An atmosphere of swirling electronics and barely audible voices lulls the unsuspecting listener into a perception that something darkly ambient this way comes – something of a surprise for those of us familiar with the rich, dynamic intensity of Miriodor’s previous work.  Twenty-five seconds in, this illusion is shattered with the crashing entrance of the band, driven here by the aggressively ponderous bass of Nicolas Masino.  For a minute-and-a-half we are regaled with a powerful stomp recalling Red-era Crimson, with Bernard Falaise’s guitar and Pascal Globensky’s keyboards weaving a rich texture over Rémi Leclerc’s powerful drumming.  At about the two-minute mark, the rhythm briefly drops out, leaving the sustained electric guitar hanging in the air like Wile E. Coyote…only to be caught by an ambling rhythmic gait as drums and bass return, accompanied by gently atmospheric clavier, synths, and tasty guitar.  Swelling through ebb and flow, as though gliding through a dreamscape, the music again changes gear with a dramatically brief punch before the five-minute mark.  This too, abruptly suspends over an aural precipice only to resolve into more familiar Miriodor territory of delightfully playful and complexly interwoven melodic-and rhythmic dynamics that have a serpentine quality redolent of the finest moments of Discipline-era Crimson.  You get the picture.  Nicely textured dreamscapes floating over slow grooves alternate with jaunty contrapuntal weaves and abrupt, dynamic changes – yep, this is Miriodor alright.
bolide débile (dare devil)

This is a most apt title for Miriodor!  Tightly angular, twisting and turning, rollicking and rolling, the band veritably dances along a tightrope, occasionally dramatically punctuated with Maxime St-Pierre’s trumpet.  After two minutes, this drops down to some scratchy electronic noises that establish an odd rhythmic cadence, built upon by the bass before the rest of the band remerge with tightly interwoven motifs.  Just after four minutes, everything abruptly starts, to be recommenced by a solitary driving cowbell beat over which the band delves back into the tightrope dance theme, trumpet and all.  Forward this skips and darts, building in intensity until it is abruptly brought to a conclusion with a peculiar quasi-yodel vocal - typical of Miriodor in its element of playful surprise.

La roche (meeting point)

 Gong…..delicately creepy keyboard figures…it almost sounds like classic Goblin for a minute, before a guitar-saxophone weave introduces a somewhat brooding, albeit inimitably Miriodor-esque melody.  Of course, this almost immediately drops out, leaving an odd snapping soundscape…more Goblin?  And off we go again, into a darker, almost lugubrious sonic state of Miriodorland, with all its turns and twists – a menacing roller-coaster ride that occasionally swings back through the guitar-saxophone figure (perhaps the meeting point?), past carnivalesque backdrops replete with humming clowns.  If this is indeed a slightly sinister ride, it is one that I would happily stand in line to ride again! Tickets, please.

écart-type (standard deviation)

Yowza!  An old phonograph recording of French chanson-populaire operatique is cut off with a series of gunshots(?) and bizarre, rhythmic quasi-electronic clusters before the band enters augmented with a percussive, bongo underpinning.  It is delightful madness! Moving along in a quintessentially quirky Mirodor surrealist klezmer-romp, the tune dynamically drops in-and-out of more upbeat and quietly textured passages with Falaise’s electric guitar moving to the foreground for a series of fine solos.

à determiner (to be determined)

Ethereal atmospheres emerging from electronic space whales (?) are joined by an understated four-note descent on the bass while the high-hat marks the time (egad! – its 4/4!).  Ruminative clavinet and then piano join in, forming a delicate, spacious slow dance which evolves and mutates into ever-more surreal steps, gradually building in angularity. Dropping back to soft solo piano, which again suddenly shifts, now to a staccato double-time tempo that leads to a jazzy shuffle, the tune dances the rhythmic and harmonic spectrum.  No ordinary jazz shuffle – this is Miriodor, after all – there is a quirky off-kilter quality to its ever-shifting permutations.  Onward we float through a kaleidoscopic conjunction of smoky jazz club and demented circus tent, replete with flying elephants, conjured by the squelching saxophone of Perre Labbé.  Clocking in at 10:24, this is the longest number that Miriodor has committed to disc thus far.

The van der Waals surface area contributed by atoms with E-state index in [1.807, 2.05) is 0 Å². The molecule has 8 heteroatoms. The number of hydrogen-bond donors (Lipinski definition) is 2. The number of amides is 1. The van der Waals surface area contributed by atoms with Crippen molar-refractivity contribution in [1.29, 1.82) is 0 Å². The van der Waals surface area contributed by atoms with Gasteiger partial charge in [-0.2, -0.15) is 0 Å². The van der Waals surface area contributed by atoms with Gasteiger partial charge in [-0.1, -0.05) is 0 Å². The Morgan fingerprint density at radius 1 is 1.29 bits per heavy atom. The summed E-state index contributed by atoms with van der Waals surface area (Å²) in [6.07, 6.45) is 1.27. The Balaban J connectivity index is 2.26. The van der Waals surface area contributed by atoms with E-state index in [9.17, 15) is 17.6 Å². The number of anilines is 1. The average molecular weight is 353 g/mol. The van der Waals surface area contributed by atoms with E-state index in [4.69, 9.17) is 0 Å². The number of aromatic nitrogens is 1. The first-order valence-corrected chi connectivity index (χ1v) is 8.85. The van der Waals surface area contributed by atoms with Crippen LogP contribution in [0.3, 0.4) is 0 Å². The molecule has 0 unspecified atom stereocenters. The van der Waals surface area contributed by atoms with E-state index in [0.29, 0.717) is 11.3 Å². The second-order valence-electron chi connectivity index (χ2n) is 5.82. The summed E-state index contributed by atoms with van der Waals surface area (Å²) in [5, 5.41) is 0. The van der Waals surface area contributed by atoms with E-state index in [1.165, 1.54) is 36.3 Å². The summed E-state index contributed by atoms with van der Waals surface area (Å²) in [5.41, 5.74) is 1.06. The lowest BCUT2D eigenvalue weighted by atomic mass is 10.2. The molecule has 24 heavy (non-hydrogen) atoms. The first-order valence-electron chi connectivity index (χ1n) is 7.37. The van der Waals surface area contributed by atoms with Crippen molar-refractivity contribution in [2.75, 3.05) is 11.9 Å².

avanti! (avanti!)

The title cut commences with something sounding like a reverse-tape of bowed cymbals, establishing a rhythmic foundation to which a chiming hand-bell joins before the bass leads the ensemble into a sauntering dance that underpins a finely melodic guitar solo (whose prominence returns later in the number).  Atmospheric effects, ineffable sounds and voices flit in and out, fashioning some of the most hallucinatory passages on the entire disc (and that is saying quite a bit!).  This being Miriodor, things again change before the three-minute mark is reached, with a concordantly dissonant walk-down from which emerges a loping rhythm like the waltz of a peg-legged pirate…avast and avanti…and this is but half-way into the number.  Some uncharacteristically aggressive, but superb electric guitar felicitously dominates the later half of the number.  Onward we twist and turn through this phantasmagorical auditory journey, following Alice down a sonic rabbit-hole….until we emerge, mad as hatters but smiling like Cheshire Cats.

reveille-matin (shadow of the alarm clock)

A surreal soundscape transitions us out of dark dreams until we are socked in the ears by a full-band alarm.  Good morning!  This alarm clock casts a particularly bold, giant shadow.  Some of the heaviest music on the disc awakens us in crashing waves before settling back into a somnambulant gait…and off we go again.  Alternately dreamily ponderous, emphatically staccato, and dramatically intense, Avanti!’s closing reveille seems to carry us through a day’s journey, which often seems to wind back to the land of nod.  Not long after the nebulous dreamscape lulls us back into realms of repose, the alarm-clock shatters our erstwhile rest with a bang – hit the snooze button……but it comes back, and we definitively awaken with the increased stimulation that carries the tune (the day?) onward to altered consciousness…before we fade off…back to sleep perhaps, after a most enjoyable, hour-long voyage through metamorphic sonic topography.